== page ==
Several years ago, Vietnam’s game industry was understood as game distribution, i.e., firms bought foreign games for domestic distribution. However, in recent years, Vietnam has begun producing games and has reaped initial fruit.
App Annie 2020 said that Vietnam ranked seventh in the world and second in Southeast Asia in the number of downloaded games.
Vietnam also ranked third among top 10 regional game app manufacturers: for every 25 games downloaded, one game was manufactured at a Vietnamese studio.
According to Sensor Tower and Vietnam Game Studio Club, there are about 5,000 games made by Vietnamese, mostly for children, entertainment and education.
There are Vietnamese made games topping app stores in the US and Japan, and even in China, which is considered the No 1 country in games. These include Topebox’s Skydancer and Amanotes’s Piano Tiles 3.
Game production development has brought job opportunities and attractive salaries to the industry. Training establishments offers majors related to the game industry such as programming, design and graphics.
Meanwhile, revenue from games has seen positive growth rates in recent years. MIC reported that the industry earned VND7 trillion in 2021 and VND10 trillion in 2022.
Vietnam’s game industry is still in the very early stage of development. Most of the games developed by domestic studios are simple such as Casual/hyper Casual or mid-core games, while there are not many high-end (A, S or SS) products.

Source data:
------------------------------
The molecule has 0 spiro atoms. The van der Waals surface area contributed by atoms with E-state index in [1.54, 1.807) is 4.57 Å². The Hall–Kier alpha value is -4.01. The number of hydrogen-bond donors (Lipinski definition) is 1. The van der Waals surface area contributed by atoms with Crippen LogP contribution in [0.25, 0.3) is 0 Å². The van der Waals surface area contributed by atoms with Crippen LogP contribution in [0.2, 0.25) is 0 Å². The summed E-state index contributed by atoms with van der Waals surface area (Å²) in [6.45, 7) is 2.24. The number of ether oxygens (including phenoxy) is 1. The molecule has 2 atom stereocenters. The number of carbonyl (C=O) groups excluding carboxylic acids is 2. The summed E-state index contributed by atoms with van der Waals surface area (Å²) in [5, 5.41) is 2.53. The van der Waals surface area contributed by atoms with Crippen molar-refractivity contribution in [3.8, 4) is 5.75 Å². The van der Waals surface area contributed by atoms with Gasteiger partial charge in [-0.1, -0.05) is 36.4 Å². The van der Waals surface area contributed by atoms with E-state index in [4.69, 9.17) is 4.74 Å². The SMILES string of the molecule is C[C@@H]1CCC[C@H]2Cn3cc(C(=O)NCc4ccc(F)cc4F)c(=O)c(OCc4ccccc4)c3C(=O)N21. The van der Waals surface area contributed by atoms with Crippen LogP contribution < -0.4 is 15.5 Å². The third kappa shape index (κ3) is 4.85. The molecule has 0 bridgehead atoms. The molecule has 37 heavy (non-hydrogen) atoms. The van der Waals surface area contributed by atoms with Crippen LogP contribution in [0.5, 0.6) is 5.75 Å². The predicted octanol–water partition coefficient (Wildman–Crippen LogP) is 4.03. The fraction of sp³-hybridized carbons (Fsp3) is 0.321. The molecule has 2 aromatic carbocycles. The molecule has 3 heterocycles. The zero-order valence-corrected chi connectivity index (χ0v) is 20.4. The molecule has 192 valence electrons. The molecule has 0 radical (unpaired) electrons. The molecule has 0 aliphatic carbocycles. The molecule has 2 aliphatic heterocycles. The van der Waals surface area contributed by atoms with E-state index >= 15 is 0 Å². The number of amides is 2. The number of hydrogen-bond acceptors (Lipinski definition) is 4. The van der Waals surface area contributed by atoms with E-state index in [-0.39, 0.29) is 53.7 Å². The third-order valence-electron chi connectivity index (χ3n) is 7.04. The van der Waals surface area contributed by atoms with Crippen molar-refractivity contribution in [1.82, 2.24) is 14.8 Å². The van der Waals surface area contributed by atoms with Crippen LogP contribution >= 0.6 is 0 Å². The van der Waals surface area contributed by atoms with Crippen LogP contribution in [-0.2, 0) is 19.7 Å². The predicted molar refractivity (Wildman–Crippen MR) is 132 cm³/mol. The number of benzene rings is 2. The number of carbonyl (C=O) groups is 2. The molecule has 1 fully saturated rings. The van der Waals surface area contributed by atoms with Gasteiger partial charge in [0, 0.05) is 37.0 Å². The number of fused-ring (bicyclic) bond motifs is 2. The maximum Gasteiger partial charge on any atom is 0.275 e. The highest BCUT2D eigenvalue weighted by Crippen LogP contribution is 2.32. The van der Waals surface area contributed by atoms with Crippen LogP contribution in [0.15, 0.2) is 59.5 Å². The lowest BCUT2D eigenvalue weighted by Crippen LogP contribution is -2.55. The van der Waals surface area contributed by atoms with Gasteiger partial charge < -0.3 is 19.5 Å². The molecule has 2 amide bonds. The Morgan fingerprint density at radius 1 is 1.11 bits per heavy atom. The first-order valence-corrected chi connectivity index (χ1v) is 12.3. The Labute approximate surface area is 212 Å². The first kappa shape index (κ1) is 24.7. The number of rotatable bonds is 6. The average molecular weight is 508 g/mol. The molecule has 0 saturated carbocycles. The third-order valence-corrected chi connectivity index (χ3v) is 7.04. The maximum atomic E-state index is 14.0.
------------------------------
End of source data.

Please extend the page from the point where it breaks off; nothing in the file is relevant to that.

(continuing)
In order to make high-end products, Vietnam’s studios need to have better technologies, increase investments and spend more money on operation costs and workforce.
Nguyen Ngoc Bao, CEO of VTC, said the game industry needs to be nurtured for development. He said Vietnam’s revenue from the game industry is still small, less than 1 percent of the global market ($200 billion, according to Newzoo).
In addition, there should be preferences from the state to help the industry gradually cement its position in the international market.
“We are in the very early stage of production after finishing a period of learning from the game distribution and outsourcing. To develop the game industry, we need to offer investment incentives, including tax exemption,” Bao said.